Basic healthcare coverage in Switzerland can sometimes be confused with public healthcare because it is mandatory for all citizens. However, basic healthcare coverage is still offered through private insurance companies. Because insurance is mandated by law, basic coverage is identical across all Swiss insurance providers. You can expect to find the following covered:
- general check-ups and treatments
- hospital visits, including inpatient, outpatient, and emergency services
- rehabilitation services
- prescription costs
- some mental healthcare
- maternity care
- dental emergencies
- gynecological exams
- certain medical aids and devices
- cancer screenings
- eye care for people under 18, and serious illness
- some alternative therapies such as acupuncture and homeopathy
Under a basic healthcare plan, between 80–90% of your medical costs should be covered. For a more comprehensive list, please see the Swiss government’s website.
Switzerland Healthcare System Pros and Cons
- Because basic healthcare is mandatory, every resident in Switzerland is entitled to the same coverage and standard of care. This means that even if you have a pre-existing condition, a Swiss health insurance company cannot deny you coverage, nor can they charge you exorbitant amounts when compared to someone who does not have a pre-existing condition.
- Depending on your age and the insurance package that you choose, you will pay this same fee for as long as you are in Switzerland. If you get sick or injured, your insurance rate will not increase.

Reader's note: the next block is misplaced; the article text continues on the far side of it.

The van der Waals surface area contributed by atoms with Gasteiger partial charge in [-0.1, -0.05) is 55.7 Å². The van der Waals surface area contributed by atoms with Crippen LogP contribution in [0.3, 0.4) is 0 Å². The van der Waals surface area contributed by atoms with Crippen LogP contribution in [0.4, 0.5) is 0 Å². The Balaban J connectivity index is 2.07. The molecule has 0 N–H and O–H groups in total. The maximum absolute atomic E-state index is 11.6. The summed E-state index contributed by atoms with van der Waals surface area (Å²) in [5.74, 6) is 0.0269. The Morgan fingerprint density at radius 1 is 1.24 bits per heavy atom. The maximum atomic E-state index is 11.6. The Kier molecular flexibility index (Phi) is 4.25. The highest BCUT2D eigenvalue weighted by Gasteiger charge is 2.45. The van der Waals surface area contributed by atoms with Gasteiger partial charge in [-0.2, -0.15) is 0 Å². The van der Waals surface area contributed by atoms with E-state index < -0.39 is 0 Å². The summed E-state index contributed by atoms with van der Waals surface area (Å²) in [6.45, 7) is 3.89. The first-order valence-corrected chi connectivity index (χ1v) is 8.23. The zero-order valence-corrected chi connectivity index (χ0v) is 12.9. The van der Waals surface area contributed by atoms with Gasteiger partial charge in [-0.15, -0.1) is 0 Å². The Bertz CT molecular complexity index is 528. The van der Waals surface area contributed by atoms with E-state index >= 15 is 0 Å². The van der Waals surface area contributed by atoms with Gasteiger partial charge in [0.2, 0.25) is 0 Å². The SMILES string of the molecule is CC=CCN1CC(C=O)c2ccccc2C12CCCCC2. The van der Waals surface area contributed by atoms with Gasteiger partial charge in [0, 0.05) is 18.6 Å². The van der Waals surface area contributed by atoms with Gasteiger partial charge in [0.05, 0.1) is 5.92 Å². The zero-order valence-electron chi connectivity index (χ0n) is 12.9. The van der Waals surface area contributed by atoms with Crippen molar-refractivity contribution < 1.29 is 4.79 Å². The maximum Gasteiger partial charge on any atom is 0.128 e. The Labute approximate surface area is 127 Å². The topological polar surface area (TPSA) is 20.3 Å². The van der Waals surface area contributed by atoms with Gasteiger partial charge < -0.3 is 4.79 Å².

- Healthcare standards across the country are high, and expats will have no problem receiving excellent care no matter where in Switzerland they require treatment.
- Healthcare in Switzerland is expensive, and you will pay for most treatment out-of-pocket and be reimbursed later.
- Any stay in Switzerland exceeding 90 days requires health insurance. Even if you are only moving to Switzerland for half a year, and feel that you are generally healthy, you are legally required to get private health insurance.
Why is Switzerland’s Healthcare so Expensive?
Switzerland is renowned for its expense, but many expats are still surprised by how expensive healthcare is, especially when compared to neighboring EU countries. Switzerland’s healthcare system is known as one of the best in the world, but also one of the most expensive.
Part of the reason for the Switzerland’s health care costs is that a significant portion of the healthcare system is funded by the government mandated private insurance premiums. This means that in order to cover their own business expenses and high standard medical costs, healthcare providers must charge more money from private individuals. Generic drugs are also not common in Switzerland, forcing residents to shell out for expensive name brand items. On average, Swiss residents spend nearly 10% of their salary on health insurance costs.
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An Overview of Private Health Insurance
Switzerland has one of the largest private healthcare sectors in the world. As an expat, you will need to secure private insurance within three months of your arrival. Because of this, you will need to know how health insurance works immediately upon your arrival, if not sooner.
Do you need Health Insurance in Switzerland?
Health insurance is mandatory in Switzerland. Because the only option is private insurance, healthcare providers are not allowed to refuse coverage to anyone for any reason. Everyone, including family members or other dependents, must have their own individual insurance. Babies are automatically insured upon birth, but parents must apply for the infant’s coverage within three months of the birthdate.
When people talk about private health insurance in Switzerland, they are usually talking about supplementary insurance that can be purchased in addition to the basic insurance plans. Many Swiss residents choose to add on supplementary insurance as it gives them a wider range of treatment, greater choice of hospitals and doctors, and better accommodation if they require an overnight stay.